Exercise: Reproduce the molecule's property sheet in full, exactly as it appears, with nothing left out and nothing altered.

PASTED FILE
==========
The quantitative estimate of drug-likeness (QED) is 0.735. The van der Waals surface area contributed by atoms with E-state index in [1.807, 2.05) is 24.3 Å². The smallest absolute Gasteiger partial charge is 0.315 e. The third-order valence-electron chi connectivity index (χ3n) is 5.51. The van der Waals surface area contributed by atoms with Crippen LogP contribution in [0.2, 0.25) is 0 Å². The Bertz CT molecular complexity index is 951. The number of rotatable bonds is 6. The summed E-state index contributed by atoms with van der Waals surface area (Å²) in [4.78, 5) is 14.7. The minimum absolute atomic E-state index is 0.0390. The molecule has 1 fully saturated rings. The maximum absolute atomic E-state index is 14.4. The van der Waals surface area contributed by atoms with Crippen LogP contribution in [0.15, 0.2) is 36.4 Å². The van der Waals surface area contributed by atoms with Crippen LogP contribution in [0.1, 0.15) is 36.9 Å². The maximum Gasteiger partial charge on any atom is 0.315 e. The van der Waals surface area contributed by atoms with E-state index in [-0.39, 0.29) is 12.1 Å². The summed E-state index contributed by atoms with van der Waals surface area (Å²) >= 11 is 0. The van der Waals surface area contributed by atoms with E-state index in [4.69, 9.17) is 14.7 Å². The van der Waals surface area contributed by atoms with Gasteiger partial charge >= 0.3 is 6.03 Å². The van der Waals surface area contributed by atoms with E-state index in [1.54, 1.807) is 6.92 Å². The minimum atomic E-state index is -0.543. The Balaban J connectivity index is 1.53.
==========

The quantitative estimate of drug-likeness (QED) is 0.735. The van der Waals surface area contributed by atoms with E-state index in [1.807, 2.05) is 24.3 Å². The smallest absolute Gasteiger partial charge is 0.315 e. The third-order valence-electron chi connectivity index (χ3n) is 5.51. The van der Waals surface area contributed by atoms with Crippen LogP contribution in [0.2, 0.25) is 0 Å². The Bertz CT molecular complexity index is 951. The number of rotatable bonds is 6. The summed E-state index contributed by atoms with van der Waals surface area (Å²) in [4.78, 5) is 14.7. The minimum absolute atomic E-state index is 0.0390. The molecule has 1 fully saturated rings. The maximum absolute atomic E-state index is 14.4. The van der Waals surface area contributed by atoms with Crippen LogP contribution in [0.15, 0.2) is 36.4 Å². The van der Waals surface area contributed by atoms with Crippen LogP contribution in [0.1, 0.15) is 36.9 Å². The maximum Gasteiger partial charge on any atom is 0.315 e. The van der Waals surface area contributed by atoms with E-state index in [-0.39, 0.29) is 12.1 Å². The summed E-state index contributed by atoms with van der Waals surface area (Å²) >= 11 is 0. The van der Waals surface area contributed by atoms with E-state index in [4.69, 9.17) is 14.7 Å². The van der Waals surface area contributed by atoms with Gasteiger partial charge >= 0.3 is 6.03 Å². The van der Waals surface area contributed by atoms with E-state index in [1.54, 1.807) is 6.92 Å². The minimum atomic E-state index is -0.543. The Balaban J connectivity index is 1.53.